Jamaica

Coffee production in Jamaica began after 1728 when Governor Sir Nicholas Lawes introduced the crop near Castleton, north of Kingston. Jamaican Blue Mountain Coffee is the special variety of coffee that is grown in the Blue Mountains region, which has the most favorable climate and topographic characteristics; this variety is known for its sweet smell and taste. Most of Jamaica's coffee production is grown for export.

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Arabica coffee is believed to have originated in Abyssinia and was introduced to Arabia over a thousand years ago. It is also believed that in the early years, the Abyssinians left Arabia for Abyssinia taking the seeds with them, in which case they would have come from Arabia. Whether the origin is Arabia or Abyssinia, Arabs must be given credit for discovering and promoting the use of the drink and the propagation of the plant. The first cultivation in Arabia is believed to date back to 575 AD.

Indian tradition recognizes BaBa Budan, a Muslim pilgrim to Mecca, with the introduction of coffee in southern India around 1600. The area where he settled is now known as the Baba Budan Hills and is still an important coffee-producing area in Mecca. southern India.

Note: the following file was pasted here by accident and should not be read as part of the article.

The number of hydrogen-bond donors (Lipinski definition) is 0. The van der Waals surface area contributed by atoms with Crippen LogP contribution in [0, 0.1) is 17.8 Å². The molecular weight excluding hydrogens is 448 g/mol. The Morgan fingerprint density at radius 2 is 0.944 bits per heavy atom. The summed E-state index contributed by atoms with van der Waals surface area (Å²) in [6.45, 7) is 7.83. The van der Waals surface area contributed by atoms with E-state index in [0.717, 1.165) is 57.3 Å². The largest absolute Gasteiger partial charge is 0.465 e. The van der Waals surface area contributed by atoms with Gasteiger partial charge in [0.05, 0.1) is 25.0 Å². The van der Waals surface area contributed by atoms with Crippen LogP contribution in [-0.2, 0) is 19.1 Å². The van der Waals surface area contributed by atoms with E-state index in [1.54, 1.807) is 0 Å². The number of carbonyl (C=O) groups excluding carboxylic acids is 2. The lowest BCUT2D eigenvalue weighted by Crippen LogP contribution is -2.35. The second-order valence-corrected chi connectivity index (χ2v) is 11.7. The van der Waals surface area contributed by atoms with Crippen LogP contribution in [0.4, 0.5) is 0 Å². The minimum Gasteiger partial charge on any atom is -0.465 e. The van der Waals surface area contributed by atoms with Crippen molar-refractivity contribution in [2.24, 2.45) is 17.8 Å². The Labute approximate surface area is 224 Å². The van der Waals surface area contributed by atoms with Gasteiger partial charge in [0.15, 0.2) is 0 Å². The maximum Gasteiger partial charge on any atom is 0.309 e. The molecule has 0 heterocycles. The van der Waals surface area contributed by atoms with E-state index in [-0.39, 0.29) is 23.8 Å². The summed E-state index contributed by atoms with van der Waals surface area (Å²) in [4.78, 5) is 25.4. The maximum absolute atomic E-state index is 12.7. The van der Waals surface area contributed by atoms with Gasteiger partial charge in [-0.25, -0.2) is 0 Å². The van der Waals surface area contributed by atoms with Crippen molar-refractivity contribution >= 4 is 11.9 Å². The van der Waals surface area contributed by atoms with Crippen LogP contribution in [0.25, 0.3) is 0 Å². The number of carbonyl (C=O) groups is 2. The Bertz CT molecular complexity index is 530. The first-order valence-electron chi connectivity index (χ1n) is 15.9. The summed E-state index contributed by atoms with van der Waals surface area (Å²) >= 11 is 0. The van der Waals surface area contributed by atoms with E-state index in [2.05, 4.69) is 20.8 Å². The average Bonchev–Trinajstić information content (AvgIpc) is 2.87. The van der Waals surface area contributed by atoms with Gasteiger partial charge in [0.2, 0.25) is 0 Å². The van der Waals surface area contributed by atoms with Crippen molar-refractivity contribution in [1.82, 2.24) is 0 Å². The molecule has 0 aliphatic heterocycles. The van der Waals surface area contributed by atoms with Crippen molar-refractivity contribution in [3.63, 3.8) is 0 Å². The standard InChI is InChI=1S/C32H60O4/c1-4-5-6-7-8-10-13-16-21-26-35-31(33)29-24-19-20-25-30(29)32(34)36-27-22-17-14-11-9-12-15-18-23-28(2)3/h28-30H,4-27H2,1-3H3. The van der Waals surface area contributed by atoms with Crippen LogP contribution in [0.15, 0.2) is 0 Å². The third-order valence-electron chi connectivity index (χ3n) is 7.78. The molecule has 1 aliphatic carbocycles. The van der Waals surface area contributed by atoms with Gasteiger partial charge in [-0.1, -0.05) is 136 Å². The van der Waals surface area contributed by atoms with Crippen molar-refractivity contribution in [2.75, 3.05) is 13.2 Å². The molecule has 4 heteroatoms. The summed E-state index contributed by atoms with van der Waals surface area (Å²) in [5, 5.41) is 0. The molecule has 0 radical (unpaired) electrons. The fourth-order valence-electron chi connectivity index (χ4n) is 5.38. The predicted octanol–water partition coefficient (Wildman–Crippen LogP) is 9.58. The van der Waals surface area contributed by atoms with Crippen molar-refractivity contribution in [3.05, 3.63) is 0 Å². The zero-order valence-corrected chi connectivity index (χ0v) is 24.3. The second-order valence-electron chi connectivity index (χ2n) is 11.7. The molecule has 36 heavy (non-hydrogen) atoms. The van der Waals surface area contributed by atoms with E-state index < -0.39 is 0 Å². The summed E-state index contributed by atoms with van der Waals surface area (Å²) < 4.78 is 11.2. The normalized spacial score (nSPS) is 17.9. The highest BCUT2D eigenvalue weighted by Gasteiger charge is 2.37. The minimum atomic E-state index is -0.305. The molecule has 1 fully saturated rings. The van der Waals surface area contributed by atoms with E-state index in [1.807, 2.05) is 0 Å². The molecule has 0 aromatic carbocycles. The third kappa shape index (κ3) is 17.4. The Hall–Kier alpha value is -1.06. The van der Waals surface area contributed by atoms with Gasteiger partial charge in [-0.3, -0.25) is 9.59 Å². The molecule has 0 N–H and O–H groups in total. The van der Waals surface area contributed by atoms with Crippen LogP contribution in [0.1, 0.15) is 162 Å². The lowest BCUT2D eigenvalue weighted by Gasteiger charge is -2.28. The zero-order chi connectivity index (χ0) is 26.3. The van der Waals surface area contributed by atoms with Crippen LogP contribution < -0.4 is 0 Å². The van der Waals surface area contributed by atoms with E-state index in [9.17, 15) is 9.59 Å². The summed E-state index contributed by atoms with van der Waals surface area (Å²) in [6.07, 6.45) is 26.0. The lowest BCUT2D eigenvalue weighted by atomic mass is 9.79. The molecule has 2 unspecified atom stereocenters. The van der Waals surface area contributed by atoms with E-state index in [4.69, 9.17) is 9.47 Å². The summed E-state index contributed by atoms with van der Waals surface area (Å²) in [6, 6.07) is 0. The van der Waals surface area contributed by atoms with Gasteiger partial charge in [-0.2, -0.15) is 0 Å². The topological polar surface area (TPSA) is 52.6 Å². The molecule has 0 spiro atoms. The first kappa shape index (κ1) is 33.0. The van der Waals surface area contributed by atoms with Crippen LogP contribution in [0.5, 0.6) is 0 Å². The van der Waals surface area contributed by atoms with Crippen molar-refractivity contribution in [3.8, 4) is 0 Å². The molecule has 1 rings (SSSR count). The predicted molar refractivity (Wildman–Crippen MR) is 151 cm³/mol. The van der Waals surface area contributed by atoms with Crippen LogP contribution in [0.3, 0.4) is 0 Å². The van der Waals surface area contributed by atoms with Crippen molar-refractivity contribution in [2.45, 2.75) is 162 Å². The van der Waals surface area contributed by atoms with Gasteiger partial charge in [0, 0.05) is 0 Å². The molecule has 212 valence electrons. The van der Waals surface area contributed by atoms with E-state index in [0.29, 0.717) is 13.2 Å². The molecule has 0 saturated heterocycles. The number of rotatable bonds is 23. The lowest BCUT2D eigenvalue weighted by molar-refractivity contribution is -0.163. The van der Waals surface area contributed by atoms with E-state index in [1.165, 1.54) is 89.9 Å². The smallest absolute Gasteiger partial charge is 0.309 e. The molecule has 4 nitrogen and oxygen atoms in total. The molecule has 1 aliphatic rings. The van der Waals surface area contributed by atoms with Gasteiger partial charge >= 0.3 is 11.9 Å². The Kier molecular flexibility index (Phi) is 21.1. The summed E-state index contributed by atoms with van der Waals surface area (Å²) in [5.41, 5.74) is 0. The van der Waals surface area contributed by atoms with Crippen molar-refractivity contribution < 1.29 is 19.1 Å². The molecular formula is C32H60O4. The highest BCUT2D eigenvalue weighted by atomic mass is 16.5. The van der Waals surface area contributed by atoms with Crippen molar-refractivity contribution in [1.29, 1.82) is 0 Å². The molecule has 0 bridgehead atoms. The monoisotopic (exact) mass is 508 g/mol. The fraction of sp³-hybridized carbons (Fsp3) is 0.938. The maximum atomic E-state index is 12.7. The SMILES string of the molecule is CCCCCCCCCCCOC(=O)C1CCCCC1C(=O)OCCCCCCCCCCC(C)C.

In 1699, coffee was introduced to Java from India. The plants were moved from Java to Amsterdam in 1706 and eight years later, the Paris Botanical Garden provided seedlings in Amsterdam. In 1723, the plants, the descendants of those in the Botanical Gardens of Paris, were taken to Martinique by the French naval officer Gabriel Mathieu de Clieu. Of these, one plant survived, and Arabica coffee was established in Martinique. Its spread to coffee-producing areas in the Western Hemisphere followed rapidly.

In 1728, the governor, Sir Nicholas Lawes, introduced coffee to Jamaica in Hispaniola, now Haiti, in St. Andrew's Parish. The natural conditions proved to be the most favorable, and the product proved to be of very good quality. Cultivation expanded rapidly and by 1800, 686 plantations were in operation. In 1814, exports totaled 15,199 tons. With the abolition of the slave trade in 1807, followed by emancipation in 1838, the industry declined rapidly, primarily due to a lack of labor. By 1850, only 186 plantations were in operation and exports had dropped to 1,486 tons. In the last hundred years. The pattern of coffee grown on a plantation scale has changed, and the industry has been maintained mainly by smallholders.